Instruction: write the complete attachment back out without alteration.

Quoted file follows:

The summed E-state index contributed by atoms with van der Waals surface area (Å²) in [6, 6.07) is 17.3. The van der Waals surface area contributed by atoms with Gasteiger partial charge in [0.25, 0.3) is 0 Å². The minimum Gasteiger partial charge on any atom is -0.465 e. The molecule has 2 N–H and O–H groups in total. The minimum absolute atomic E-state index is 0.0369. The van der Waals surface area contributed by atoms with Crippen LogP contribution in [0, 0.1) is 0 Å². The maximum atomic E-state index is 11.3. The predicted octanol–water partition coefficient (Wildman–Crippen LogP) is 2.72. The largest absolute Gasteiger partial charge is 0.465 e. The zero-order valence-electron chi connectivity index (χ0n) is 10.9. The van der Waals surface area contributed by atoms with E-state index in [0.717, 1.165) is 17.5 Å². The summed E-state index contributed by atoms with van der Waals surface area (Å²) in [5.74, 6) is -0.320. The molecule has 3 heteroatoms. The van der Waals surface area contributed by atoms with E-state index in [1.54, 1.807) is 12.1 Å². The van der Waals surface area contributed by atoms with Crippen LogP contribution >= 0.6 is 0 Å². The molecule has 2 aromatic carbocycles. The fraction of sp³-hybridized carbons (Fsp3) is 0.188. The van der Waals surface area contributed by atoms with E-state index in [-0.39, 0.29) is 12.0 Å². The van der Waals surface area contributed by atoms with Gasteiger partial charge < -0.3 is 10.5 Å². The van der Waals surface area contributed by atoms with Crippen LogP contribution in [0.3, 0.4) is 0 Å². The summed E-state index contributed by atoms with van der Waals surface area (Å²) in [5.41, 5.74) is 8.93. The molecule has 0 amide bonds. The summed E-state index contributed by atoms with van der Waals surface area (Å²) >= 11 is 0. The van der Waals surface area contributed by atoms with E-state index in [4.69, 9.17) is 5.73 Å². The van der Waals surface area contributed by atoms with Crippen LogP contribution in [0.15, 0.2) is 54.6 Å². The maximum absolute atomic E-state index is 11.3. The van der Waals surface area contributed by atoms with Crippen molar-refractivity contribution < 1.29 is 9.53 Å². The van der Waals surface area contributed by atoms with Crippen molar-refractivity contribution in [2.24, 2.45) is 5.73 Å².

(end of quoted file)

The summed E-state index contributed by atoms with van der Waals surface area (Å²) in [6, 6.07) is 17.3. The van der Waals surface area contributed by atoms with Gasteiger partial charge in [0.25, 0.3) is 0 Å². The minimum Gasteiger partial charge on any atom is -0.465 e. The molecule has 2 N–H and O–H groups in total. The minimum absolute atomic E-state index is 0.0369. The van der Waals surface area contributed by atoms with Crippen LogP contribution in [0, 0.1) is 0 Å². The maximum atomic E-state index is 11.3. The predicted octanol–water partition coefficient (Wildman–Crippen LogP) is 2.72. The largest absolute Gasteiger partial charge is 0.465 e. The zero-order valence-electron chi connectivity index (χ0n) is 10.9. The van der Waals surface area contributed by atoms with E-state index in [0.717, 1.165) is 17.5 Å². The summed E-state index contributed by atoms with van der Waals surface area (Å²) in [5.74, 6) is -0.320. The molecule has 3 heteroatoms. The van der Waals surface area contributed by atoms with E-state index in [1.54, 1.807) is 12.1 Å². The van der Waals surface area contributed by atoms with Crippen LogP contribution >= 0.6 is 0 Å². The molecule has 2 aromatic carbocycles. The fraction of sp³-hybridized carbons (Fsp3) is 0.188. The van der Waals surface area contributed by atoms with E-state index in [-0.39, 0.29) is 12.0 Å². The van der Waals surface area contributed by atoms with Gasteiger partial charge < -0.3 is 10.5 Å². The van der Waals surface area contributed by atoms with Crippen LogP contribution in [0.3, 0.4) is 0 Å². The summed E-state index contributed by atoms with van der Waals surface area (Å²) in [5.41, 5.74) is 8.93. The molecule has 0 amide bonds. The summed E-state index contributed by atoms with van der Waals surface area (Å²) >= 11 is 0. The van der Waals surface area contributed by atoms with E-state index in [4.69, 9.17) is 5.73 Å². The van der Waals surface area contributed by atoms with Crippen LogP contribution in [0.15, 0.2) is 54.6 Å². The maximum absolute atomic E-state index is 11.3. The van der Waals surface area contributed by atoms with Crippen molar-refractivity contribution < 1.29 is 9.53 Å². The van der Waals surface area contributed by atoms with Crippen molar-refractivity contribution in [2.24, 2.45) is 5.73 Å².